Cubs right-hander Chris Volstad: "When does the point come when it becomes apparent to everyone that this guy isn't a big-league starting pitcher? Whatever confidence he ever had—and it was never much—has been totally shot, and I think the best thing now would be to try him as reliever and see if you can salvage something out of him in the bullpen."

Astros first baseman Brett Wallace: "There is no doubt he can hit, but I'd like to see what he could do if he'd get in better shape. He's at a point in his career where he needs to start taking it more seriously and get in shape, or he's going to be out of the league."

Nationals right fielder Jayson Werth: "I appreciate him being a gamer and trying to be on the field every day after missing all that time with the broken wrist, but he can barely move on that bad right ankle. There's a fine line between being a gamer and hurting your team, and I think he's on the verge of crossing it."

Rangers designated hitter Michael Young: "One of Ron Washington's strong points is being loyal to his players, but I don't how he can keep hitting this guy in the middle of the lineup. I understand taking a patient approach, but at this time of year you have to go with the hot hand, and he definitely isn't the hot hand."

Front office types' views

Angels: "For as bad as they've looked the last couple of weeks, I'd still be shocked if they didn't make the playoffs. If they don't make it, that'll be the best team in a long time that didn't play in October."

Athletics: "They seem to be running out of steam. They've played as hard as they could for a long time, but you can see their guys are just worn out."

Dodgers: "There is a really good vibe with that team. You can tell they have a lot of confidence and a lot of chemistry. I thought adding Hanley Ramirez might screw things up there, but he's been on his best behavior and playing his ass off."

Giants: "Losing Melky Cabrera to the 50-game drug suspension is a big blow, but I don’t think it's a killer blow. The Giants are always very resourceful. They find a way to get things done, which is a reflection of Brian Sabean and Bruce Bochy."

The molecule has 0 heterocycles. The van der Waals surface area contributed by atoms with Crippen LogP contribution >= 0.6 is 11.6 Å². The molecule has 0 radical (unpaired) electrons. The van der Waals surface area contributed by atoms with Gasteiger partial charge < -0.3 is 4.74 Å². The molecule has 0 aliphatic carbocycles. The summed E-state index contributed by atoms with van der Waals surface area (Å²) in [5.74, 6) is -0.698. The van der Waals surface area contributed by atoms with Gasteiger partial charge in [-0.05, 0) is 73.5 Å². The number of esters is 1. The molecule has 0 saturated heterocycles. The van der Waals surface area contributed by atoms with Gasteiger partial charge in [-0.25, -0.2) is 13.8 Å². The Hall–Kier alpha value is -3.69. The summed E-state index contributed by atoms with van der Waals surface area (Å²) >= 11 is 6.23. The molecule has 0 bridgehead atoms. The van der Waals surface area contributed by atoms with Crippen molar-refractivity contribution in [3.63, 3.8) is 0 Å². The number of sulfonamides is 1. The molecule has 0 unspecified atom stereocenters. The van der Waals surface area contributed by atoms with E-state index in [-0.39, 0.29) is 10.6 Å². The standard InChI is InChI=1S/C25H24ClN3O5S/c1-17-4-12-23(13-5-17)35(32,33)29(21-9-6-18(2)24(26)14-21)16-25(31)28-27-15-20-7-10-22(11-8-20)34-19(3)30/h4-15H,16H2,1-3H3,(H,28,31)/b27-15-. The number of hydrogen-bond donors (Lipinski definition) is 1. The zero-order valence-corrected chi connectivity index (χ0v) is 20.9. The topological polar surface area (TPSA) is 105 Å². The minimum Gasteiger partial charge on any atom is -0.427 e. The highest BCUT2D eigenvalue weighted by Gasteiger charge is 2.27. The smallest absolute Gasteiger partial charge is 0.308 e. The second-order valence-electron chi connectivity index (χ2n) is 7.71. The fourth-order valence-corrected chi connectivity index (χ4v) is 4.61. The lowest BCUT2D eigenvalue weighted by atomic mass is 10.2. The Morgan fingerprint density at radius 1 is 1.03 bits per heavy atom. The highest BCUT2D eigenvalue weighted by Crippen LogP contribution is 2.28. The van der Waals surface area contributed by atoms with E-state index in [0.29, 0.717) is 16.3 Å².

Marlins: "That's a total mess. They're not going to be able to move Heath Bell's contract this winter. They've got guys who clearly don't want to play for Ozzie. They're hard to watch beyond Giancarlo Stanton. Ugh."

Pirates: "They've played a little bit over their heads this season and it's starting to catch up to them now, but they've come a long way in a couple of years. They're at least putting legitimate big-league players on the field, and they're trying to win. They've got a ways to go still, but they're on the right track."

Royals: "I really like their lineup a lot, and it's only to get better as some of their hitters mature. That being said, they absolutely have to go out and get some starting pitching in the offseason or they are going to do nothing but lose again next year."

White Sox manager Robin Ventura:"Everyone talks about how his personality has made a big difference in Chicago because he's the anti-Ozzie, but he's a very good strategist. I'm impressed with the way he runs a game, especially considering he had never managed before this season."

This week's Must Read is a cute story for the New York Daily News by a pair of friends who used to hitch rides to Yankee Stadium during their teenage years with Phil Rizzuto when the late Hall of Fame shortstop was a Yankees broadcaster.

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"Bobby V: Because we're due."

Oy vey.
"Most of the players sat at their lockers silently, holding a beer in their hand."

This was the sentence that got me, since I remembered that Bobby V. had issued a ban. But when I looked it up I saw that the ban was only for the home clubhouse and "on the last leg of a road trip."

What a strange policy...
I think it's not that unusual, and reasonable. No beer when they're going to be driving, but they can when it's provided by the home team and they're being driven to a hotel for the night.
Excellent points, thanks.